On Sunday morning, I woke up, zombie walked into the kitchen and could hear the refrigerator straining a little harder to keep itself cool.
I walked closer, thought, “Something is wrong.” I double checked the doors. They seemed to be shut. So I thought, crisis averted.
I peered back into the door and up at the temperature reading, and it was in the high 40s. It’s supposed to read 37 or so.
The freezer was reading well into the 30s. This sucks!
“Somebody left the door open. Probably Tina! And now we’re screwed!” I thought. Obviously the only culprit in the house for leaving open the door is her. But all will be okay, now.
So I went about my routine. Brewed a French Press of coffee. Did my morning mediation and stretch. Followed that with a warm cup of coffee and my journaling session. Mentally prepared for my Sunday work out.
Throughout the day, the refrigerator didn’t cool down. The temperatures rose. The ice melted. Everything defrosted. All our fridge items were souring. Not only is this bad timing in general, but we’re on the Whole30 diet which centers itself around pre-preparing parts or entire meals, so our entire freezer and fridge are dedicated to Whole30 success.
Around 8:30 that night, we panicked.
“Our refrigerator is dead. We need a new one. Our whole30 is at stake!” We exclaimed in bizarre unison.
Before bed, I filled drawers with snow from our porch and put in some of our more delicate groceries. I left as much as I could on the porch to freeze in the 10 degree temps.
In bed, we ordered a new $2000 refrigerator from Home Depot. The earliest delivery was Thursday or Friday. We chose Friday because we had an interiors job on Thursday. Tina had one of those “I’m a psychic. Thursday will postpone. I just know it.” I doubted her. “We can’t bank on your special powers of intuition.” So we went with Friday (a full five nights away!).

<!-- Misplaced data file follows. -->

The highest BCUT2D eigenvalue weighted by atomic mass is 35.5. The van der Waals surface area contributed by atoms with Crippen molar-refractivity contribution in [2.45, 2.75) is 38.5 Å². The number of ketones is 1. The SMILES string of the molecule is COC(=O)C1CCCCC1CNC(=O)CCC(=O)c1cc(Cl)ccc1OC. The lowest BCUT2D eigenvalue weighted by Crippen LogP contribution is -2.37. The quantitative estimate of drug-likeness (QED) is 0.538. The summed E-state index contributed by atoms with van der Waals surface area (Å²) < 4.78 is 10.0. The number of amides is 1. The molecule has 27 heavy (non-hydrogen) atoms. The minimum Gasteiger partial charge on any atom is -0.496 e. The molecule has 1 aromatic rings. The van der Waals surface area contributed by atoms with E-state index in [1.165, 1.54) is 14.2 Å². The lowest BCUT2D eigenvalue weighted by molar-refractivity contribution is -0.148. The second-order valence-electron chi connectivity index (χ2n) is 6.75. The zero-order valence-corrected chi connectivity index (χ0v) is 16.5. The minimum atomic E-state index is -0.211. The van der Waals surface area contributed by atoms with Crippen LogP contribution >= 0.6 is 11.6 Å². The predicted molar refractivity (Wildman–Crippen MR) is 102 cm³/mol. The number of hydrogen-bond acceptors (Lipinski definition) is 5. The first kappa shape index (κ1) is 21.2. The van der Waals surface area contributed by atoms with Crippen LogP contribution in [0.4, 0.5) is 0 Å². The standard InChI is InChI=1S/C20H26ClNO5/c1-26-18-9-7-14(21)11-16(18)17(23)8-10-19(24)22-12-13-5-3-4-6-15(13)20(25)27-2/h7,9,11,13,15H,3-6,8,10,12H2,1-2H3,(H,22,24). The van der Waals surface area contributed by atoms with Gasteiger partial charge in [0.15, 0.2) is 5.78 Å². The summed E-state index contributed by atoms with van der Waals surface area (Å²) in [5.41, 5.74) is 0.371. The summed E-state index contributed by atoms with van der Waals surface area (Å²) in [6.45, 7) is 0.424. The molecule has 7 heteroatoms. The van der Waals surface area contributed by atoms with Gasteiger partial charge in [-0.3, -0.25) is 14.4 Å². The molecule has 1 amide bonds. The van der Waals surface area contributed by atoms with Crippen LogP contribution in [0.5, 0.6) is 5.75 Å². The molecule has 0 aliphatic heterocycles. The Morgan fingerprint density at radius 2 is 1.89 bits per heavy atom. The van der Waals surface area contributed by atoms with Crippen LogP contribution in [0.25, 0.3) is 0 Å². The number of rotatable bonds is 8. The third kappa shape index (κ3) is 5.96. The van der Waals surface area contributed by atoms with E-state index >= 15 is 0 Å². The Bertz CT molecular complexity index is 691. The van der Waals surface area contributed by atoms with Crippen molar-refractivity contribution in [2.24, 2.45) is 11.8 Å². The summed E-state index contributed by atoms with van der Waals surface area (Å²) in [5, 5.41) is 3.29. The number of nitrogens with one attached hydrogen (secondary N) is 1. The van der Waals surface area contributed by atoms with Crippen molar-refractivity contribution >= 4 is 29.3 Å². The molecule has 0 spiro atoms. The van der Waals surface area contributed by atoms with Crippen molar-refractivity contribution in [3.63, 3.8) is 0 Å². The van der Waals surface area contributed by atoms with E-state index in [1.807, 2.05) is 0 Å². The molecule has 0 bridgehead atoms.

I’m a skeptic and she’s the damn goddess of prediction.
Monday morning, our nightmare was still reality. We got a text that our thursday job postponed (Tina did the “I was right!” dance). I called my dad to ask him for advice. “Should I call a repairman or do you think this thing is dead?”
“If you can get it repaired,” he said, ” You could get another few years of life out of the thing, and not spend $1500 or more bucks, the better…”
I couldn’t help but feel guilty about throwing a 500lb piece of Millennium Falcon junk out because it happened to stop working and might be fixable. Tina and I went back and forth and thought, “This thing has been on the fritz. It’s dead. No dice. Let’s buy a new one.”
NEW STUFF IS FUN!
Tina went online to find a retailer with an earlier delivery date. I jumped in the car to pick up our studio mini fridge to use in the interim and run some other errands.
A text showed up while I was out that said, “I think the refrigerator is cooling off again. Am I crazy?”
I called. Sure enough, we were looking at the rough, metallic equivalent of a technological resurrection. Our fridge was Jesus’ing a Lazarus. Or vice versa.
It looks like we had left a door open and it froze up its coils. The fridge shut itself down for 24 hours to thaw.
So for about 24 hours, Tina and I wasted a bunch of time troubleshooting a broken fridge that wasn’t broken. We’d like to thank the academy for our performance of freaking out. And for all your support during this time of stress and need, we appreciated your incessant prayers and positive vibes.
Oh, you didn’t send prayers? that’s weird. How did this fridge start working again, then?
What kind of Twilight Zone do we live in!?!